Laurie James | Fort Worth Weekly

We’re less than a month away from the Fort Worth Food + Wine Festival, the signature four-day event that seeks to foster, celebrate, and sustain Fort Worth’s hospitality community. The FWF+WF celebrates a decade of culinary goodness this year, and there’s been a decided shift over the last few years to include more women- and minority-owned businesses. Here’s what some past and present participants have to say.

1.) Julie Eastman (center) has been involved with the festival since its inception and became executive director in 2016. The nonprofit puts on a party with a purpose: Since 2014, donations have funded more than $113,000 in student scholarships and culinary classroom equipment. During COVID, Eastman said the festival raised more than $110,000 for restaurant employee relief. And the yearly FWF+WF Craft Conferences allow local high school culinary arts students to mix and mingle with local chefs and restaurateurs and to attend panels discussing everything from pitmaster tips and urban farming to strategies for making it in the hospitality industry. A few local culinary students assist in booths at the festival, which Eastman says is “an amazing opportunity to work with the area’s best chefs.”

2.) Gigi Howell is another OG (Original Gal) who’s participated in the FWF+WF for the better part of the last decade, usually as part of someone else’s restaurant. This year, Howell is a partner owner in two (soon to be four) eateries, and you can catch up with her at two events. Howell and partner Bourke Harvey just bought West Side Café (7950 Camp Bowie West, 817-560-1996), and they’ll be at Rise + Dine Sat, Apr 6, for brunch. That night, Howell’s JD’s Burgers (9901 Camp Bowie West, will serve sliders at Burgers, Brews + Blues. Her favorite part of the festival? “The city is so supportive of the food industry. We take care of our own here.”

3.) Sydney McPherson brings her signature Brute to Burgers, Brews + Blues. A specialty at Big Kat Burgers (200 Bryan Av, 817-266-5274), it’s a slider-sized jalapeno popper-style burger with buttermilk jalapeno-cilantro ranch and cream cheese infused with jalapeno-bacon jam. McPherson said her grandfather taught her to cook, and the burger is one of the most popular items coming off Big Kat’s grill. Manager McPherson’s team learned last year that they had to account for the time it takes to prep and build their featured item — too many condiments delays the presentation. McPherson’s favorite thing about the fest? “We’re excited to do this. It’s like our team building. We work so hard, but there’s a big sense of community.”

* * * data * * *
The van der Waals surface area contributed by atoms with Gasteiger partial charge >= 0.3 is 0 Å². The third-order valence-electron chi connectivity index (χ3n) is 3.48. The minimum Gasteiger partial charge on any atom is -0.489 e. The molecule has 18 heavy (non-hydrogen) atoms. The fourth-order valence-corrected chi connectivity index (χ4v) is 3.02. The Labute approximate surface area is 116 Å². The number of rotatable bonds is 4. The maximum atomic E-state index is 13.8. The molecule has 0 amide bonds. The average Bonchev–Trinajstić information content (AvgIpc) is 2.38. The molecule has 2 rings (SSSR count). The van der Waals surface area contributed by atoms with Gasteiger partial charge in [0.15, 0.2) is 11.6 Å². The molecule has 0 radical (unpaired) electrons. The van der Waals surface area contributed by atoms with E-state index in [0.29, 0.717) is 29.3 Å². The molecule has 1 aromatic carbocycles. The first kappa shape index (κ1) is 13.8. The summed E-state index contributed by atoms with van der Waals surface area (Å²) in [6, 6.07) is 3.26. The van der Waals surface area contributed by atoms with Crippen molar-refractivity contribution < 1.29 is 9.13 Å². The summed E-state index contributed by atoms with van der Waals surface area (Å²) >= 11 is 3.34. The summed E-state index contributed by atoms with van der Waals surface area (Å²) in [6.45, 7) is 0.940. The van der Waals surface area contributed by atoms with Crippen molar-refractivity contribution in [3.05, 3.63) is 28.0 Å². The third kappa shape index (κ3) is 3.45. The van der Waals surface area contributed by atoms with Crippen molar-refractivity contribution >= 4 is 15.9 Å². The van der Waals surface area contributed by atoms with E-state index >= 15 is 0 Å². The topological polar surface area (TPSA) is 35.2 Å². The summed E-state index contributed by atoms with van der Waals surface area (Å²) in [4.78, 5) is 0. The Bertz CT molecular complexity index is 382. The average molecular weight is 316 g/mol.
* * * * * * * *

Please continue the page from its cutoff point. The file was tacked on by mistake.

4.) Zameika Williams is a culinary instructor, owner of Luckey G’s Gourmet Bistro (, 817-296-7961), and is also Crowley ISD’s 2023 Teacher of the Year. It’s her second year participating, and she’s one of those mom-and-pop businesses Shaskan mentioned. Her food truck is named after her grandparents, who inspired her to cook. At Tacos + Tequila Thu, Apr 4, she’ll serve “a curried beef taco on a wonton shell with whipped goat cheese.” As a culinary educator, she’s passionate about the mission of the foundation and hires youth from her culinary classes to help run her food truck in the summers. Williams calls the event “a chef family reunion — we all know each other, and I love seeing everyone.”

5.) Frances Juru owns Smackin Mac (, 682-812-0206), a gourmet mac ’n’ cheese food truck you can find most often at the Alliance Truck Yard. Juru, the winner of the North Texas Food Truck Challenge for Best Comfort Food, is participating for her third year. This year, she’ll provide some side action at Burgers, Brews + Blues. Juru went from being the designated mac ’n’ cheese purveyor at her family gatherings to a small business owner, and for her, her festival participation translates into an increase in corporate jobs she’s been offered over the intervening year. And she said that the increased presence of women-owned businesses at the FWF+WF “helps give us a platform we wouldn’t otherwise have and lets the community know a little bit more about women in the food industry.”

6.) Host of the Babes of Que podcast, Betina Miller (center) became involved in the FWF+WF two years ago when her family’s M&M BBQ Company brought equipment for participant Brandon Hurtado. Last year, husband Mike Miller, who owns the company that produces equipment for Hurtado Barbecue and Goldee’s BBQ, had a scheduling conflict, but that didn’t stop Betina from gathering a group of women pitmasters, including Goldee’s Cecilia Guerro and Kimberly Ovalle, and showing out. She and her group will be back at Ring of Fire Sun, Apr 7. “I love the idea of getting women out to show off what they can do. BBQ women are not catty. They’re here to help each other.”

7.) Dena Peterson Shaskan from Wines from a Broad (317 Houston St, 682-224-0056) was one of the few original female chefs participating in the FWF+WF 10 years ago. Shaskan said that by Year 2, the festival “had exploded.” Although she started participating when she was the chef of Café Modern, Shaskan’s current business ventures prohibited participation this year. “I think the FWF+WF has tried really hard to help the smaller business be able to participate. A lot of mom-and-pop places don’t have enough staff to be at the restaurant cooking the food and also staff the events.”

8.) Big Kat’s Brute is one good-lookin’ burger, and if you want to bite into it and so much more, tickets to all the FWF+WF festivities (April 4-7) at Clearfork Heart of the Ranch (5000 Clearfork Main St) are at Ride-sharing will be a must. Volunteers are needed for Thursday and Sunday shifts. Visit to sign up.